The Food Guide Pyramid was designed as an easy way to show the groups of foods that make up a good diet. It also shows how much of these different groups you need to eat to stay healthy. It is in a pyramid shape to explain the different proportions of foods to one another. The food that makes up the base (widest part) should provide the bulk (the biggest part) of your diet. As you go up the pyramid, the requirements get smaller as the pyramid gets skinner.

The Food Guide Pyramid also gives the number of servings you should eat from each part of the pyramid each day. It often gives a range of numbers, like six to 11 servings, or two to four servings. Most kids (youth) need to eat at least the small number of servings to get the nutrients they need. Nutrients are the things in food that provide good nutrition. Many kids will need more than the small amount, especially kids who are in sports and need lots of energy2

Bread, Cereal, Rice, and Pasta Group

This group is at the bottom of the pyramid. This means that the foods in these groups should make up the biggest part of what you eat all day. That is because bread, cereal, rice and pasta are all great sources of carbohydrate, the nutrient that the body uses as its major source of energy. So if you want lots of power, be sure to hit the bottom of the pyramid!

A carbohydrate isn’t the only bonus you’ll get from this food group: you’ll also get lots of B vitamins and iron.

The Food Guide Pyramid suggests that people eat six to 11 servings from this group each day. Here are some examples of what counts as a serving:

One slice of bread
½ cup of cooked rice or pasta
½ cup of cooked cereal
½ bagel or English muffin3

Vegetable Group

The vegetable group is toward the bottom of the pyramid. This means that lots of daily servings of vegetables are an important part of a healthy diet. Veggies are great because they have tons of vitamins and minerals. Carrots and spinach are good sources of vitamin A, and don’t forget tasty tomatoes and cauliflower for vitamin C. Be sure to eat bunches of broccoli and spinach for a little bit of everything.

Vegetables also provide carbohydrates for the energy your body needs, as well as lots of fiber. Fiber is important because it helps your digestive system move things along the way it should; it also protects you from getting sick later in life.

The Food Guide Pyramid suggests that people eat three to five servings from this food group each day. Here are some examples of what counts as one serving:

½ cup of chopped vegetables (cooked)
1 cup of raw vegetables
¾ cup of vegetable juice4

Fruit Group

The fruit group is down near the bottom of the pyramid. This means that many daily servings of fruit are an important part of a healthy diet. Fruits are fabulous because they provide important vitamins that keep you feeling fine and looking good. Vitamin C is a big player in this food group. It’s in fruits like oranges, strawberries, and watermelon and lots more. Also, just say “a” for apricot and vitamin A!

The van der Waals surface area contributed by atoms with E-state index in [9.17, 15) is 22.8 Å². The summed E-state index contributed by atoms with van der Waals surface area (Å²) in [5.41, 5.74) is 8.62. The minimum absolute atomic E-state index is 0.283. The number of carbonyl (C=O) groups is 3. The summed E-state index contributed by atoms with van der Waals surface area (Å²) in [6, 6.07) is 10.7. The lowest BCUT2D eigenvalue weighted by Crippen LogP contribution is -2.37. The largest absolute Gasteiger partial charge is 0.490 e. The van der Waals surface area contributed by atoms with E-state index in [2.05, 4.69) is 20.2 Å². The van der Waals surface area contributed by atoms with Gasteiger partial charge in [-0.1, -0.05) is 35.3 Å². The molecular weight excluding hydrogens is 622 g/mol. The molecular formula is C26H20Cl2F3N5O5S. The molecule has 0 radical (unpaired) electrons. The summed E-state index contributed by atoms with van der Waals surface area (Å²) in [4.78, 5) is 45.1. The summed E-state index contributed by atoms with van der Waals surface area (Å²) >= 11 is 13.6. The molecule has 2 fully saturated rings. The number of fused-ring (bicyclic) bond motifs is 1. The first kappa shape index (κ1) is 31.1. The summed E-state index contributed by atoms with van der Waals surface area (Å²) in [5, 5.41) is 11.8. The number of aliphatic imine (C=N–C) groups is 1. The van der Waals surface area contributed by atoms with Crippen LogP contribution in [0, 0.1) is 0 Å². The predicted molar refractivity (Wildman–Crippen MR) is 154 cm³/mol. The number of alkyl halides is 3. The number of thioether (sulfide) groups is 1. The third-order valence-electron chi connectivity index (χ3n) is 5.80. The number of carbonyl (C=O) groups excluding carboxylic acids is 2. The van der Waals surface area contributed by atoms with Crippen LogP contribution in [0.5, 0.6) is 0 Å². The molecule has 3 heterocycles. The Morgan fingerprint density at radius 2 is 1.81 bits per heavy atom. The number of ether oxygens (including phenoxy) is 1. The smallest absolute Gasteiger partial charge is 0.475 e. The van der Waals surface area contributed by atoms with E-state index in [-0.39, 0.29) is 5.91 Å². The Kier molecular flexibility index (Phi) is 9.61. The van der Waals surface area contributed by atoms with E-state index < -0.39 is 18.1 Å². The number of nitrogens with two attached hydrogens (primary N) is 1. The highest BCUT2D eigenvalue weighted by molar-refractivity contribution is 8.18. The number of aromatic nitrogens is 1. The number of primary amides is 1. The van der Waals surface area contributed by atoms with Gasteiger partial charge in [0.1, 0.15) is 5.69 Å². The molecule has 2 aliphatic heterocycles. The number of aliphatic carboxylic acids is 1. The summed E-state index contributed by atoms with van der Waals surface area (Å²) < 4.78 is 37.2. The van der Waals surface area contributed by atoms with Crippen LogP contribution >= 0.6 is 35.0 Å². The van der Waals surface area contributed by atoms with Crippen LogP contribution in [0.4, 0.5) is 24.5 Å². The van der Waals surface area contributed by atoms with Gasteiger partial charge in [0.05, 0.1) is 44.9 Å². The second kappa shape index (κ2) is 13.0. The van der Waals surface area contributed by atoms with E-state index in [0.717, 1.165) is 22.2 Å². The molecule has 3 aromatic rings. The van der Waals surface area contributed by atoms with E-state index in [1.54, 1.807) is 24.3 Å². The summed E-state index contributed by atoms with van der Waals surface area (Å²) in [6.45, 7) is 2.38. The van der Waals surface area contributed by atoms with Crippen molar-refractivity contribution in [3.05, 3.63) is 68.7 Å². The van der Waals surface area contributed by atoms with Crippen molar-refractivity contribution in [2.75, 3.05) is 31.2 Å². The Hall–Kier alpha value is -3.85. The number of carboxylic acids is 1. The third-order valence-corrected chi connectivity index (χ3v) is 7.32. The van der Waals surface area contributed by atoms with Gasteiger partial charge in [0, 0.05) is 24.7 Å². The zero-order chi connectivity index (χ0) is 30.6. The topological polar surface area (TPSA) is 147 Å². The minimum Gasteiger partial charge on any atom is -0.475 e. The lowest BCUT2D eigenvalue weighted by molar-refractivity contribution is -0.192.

Fruits also give you carbohydrates, the body’s favorite kind of fuel. Don’t forget fiber-fruit is full of it!

The Food Guide Pyramid suggests that people eat two to four servings from this group each day. Here are some examples of what counts as one serving.

1 medium-sized apple, banana, or orange
½ cup of cooked or canned fruit
½ cup of fruit juice (like orange, grapefruit or cranberry); you are better off with real fruit than with juice!5

Milk, yogurt, and Cheese Group

This food group is high up on the pyramid. This means that even though these foods are important for good health, you don’t need to eat as many of them in one day as you do of foods that is lower down on the pyramid. Eating and drinking milk, yogurt, and cheese is the best way for you to catch all your calcium. You’ll be sure to have the power of protein when you pick foods from this part of the pyramid.

The Food Guide Pyramid suggests that people eat two to three servings from this group each day. Here are some examples of what counts as one serving:

I cup of milk
1 cup of yogurt
1 ½ to 2 ounces of cheese6

Meat, Poultry, Fish, Beans, Eggs, and Nuts Group

This food group is high up on the food pyramid. This means that even though these foods are important for good health, you don’t need to eat as many of them in a day as you do foods lower down on the pyramid. Meat poultry (this means chicken, turkey and other birds), fish, beans, eggs and nut have one thing in common: they all supply you with the super-important nutrient - protein. This is the perfect part of the pyramid for protein!

The Food Guide Pyramid suggests that people eat two to three servings for this group each day. Here are some examples of what counts as one serving:

2 to 3 ounces of cooked lean meat, poultry, or fish
l egg, 1/2 cup cooked dry beans (pinto, black and navy or any type of dry bean), or 2 tablespoons of peanut butter which counts a 1 ounce of meat7

Fats, Oils and Sweets

Fats, oils and sweets are a little different from the other parts of the pyramid because they do not make up a “group” in the same way the other foods do. They sit at the very top of the pyramid. This means that even though your body needs them, it only needs a tiny amount. Fat is used for some things in your body but it is smart to avoid eating too much. While sugary foods like candy and cookies are simple carbohydrates and give you quick energy, they do not usually offer too much in the way of important nutrients and are usually loaded with calories

The Food Guide Pyramid suggests that when it comes to fatty, oily or sugary foods, people should “use sparingly.” This is another way of saying eat only a little bit and not very often.